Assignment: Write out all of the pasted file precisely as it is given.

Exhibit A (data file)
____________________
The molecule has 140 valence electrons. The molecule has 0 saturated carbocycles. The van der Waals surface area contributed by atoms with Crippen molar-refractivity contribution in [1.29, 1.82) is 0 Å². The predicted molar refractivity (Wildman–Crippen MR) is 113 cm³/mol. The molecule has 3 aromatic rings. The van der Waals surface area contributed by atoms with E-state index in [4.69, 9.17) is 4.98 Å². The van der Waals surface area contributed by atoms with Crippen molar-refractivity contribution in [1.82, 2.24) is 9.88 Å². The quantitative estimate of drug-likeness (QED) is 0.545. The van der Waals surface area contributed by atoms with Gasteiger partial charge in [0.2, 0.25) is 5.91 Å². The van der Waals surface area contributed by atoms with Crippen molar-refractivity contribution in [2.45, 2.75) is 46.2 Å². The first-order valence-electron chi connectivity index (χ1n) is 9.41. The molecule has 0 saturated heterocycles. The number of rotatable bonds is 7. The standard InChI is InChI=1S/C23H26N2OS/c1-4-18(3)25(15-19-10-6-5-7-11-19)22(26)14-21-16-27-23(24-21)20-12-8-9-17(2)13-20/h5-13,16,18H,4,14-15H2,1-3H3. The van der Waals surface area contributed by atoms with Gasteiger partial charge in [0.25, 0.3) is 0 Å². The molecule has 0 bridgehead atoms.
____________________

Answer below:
The molecule has 140 valence electrons. The molecule has 0 saturated carbocycles. The van der Waals surface area contributed by atoms with Crippen molar-refractivity contribution in [1.29, 1.82) is 0 Å². The predicted molar refractivity (Wildman–Crippen MR) is 113 cm³/mol. The molecule has 3 aromatic rings. The van der Waals surface area contributed by atoms with E-state index in [4.69, 9.17) is 4.98 Å². The van der Waals surface area contributed by atoms with Crippen molar-refractivity contribution in [1.82, 2.24) is 9.88 Å². The quantitative estimate of drug-likeness (QED) is 0.545. The van der Waals surface area contributed by atoms with Gasteiger partial charge in [0.2, 0.25) is 5.91 Å². The van der Waals surface area contributed by atoms with Crippen molar-refractivity contribution in [2.45, 2.75) is 46.2 Å². The first-order valence-electron chi connectivity index (χ1n) is 9.41. The molecule has 0 saturated heterocycles. The number of rotatable bonds is 7. The standard InChI is InChI=1S/C23H26N2OS/c1-4-18(3)25(15-19-10-6-5-7-11-19)22(26)14-21-16-27-23(24-21)20-12-8-9-17(2)13-20/h5-13,16,18H,4,14-15H2,1-3H3. The van der Waals surface area contributed by atoms with Gasteiger partial charge in [0.25, 0.3) is 0 Å². The molecule has 0 bridgehead atoms.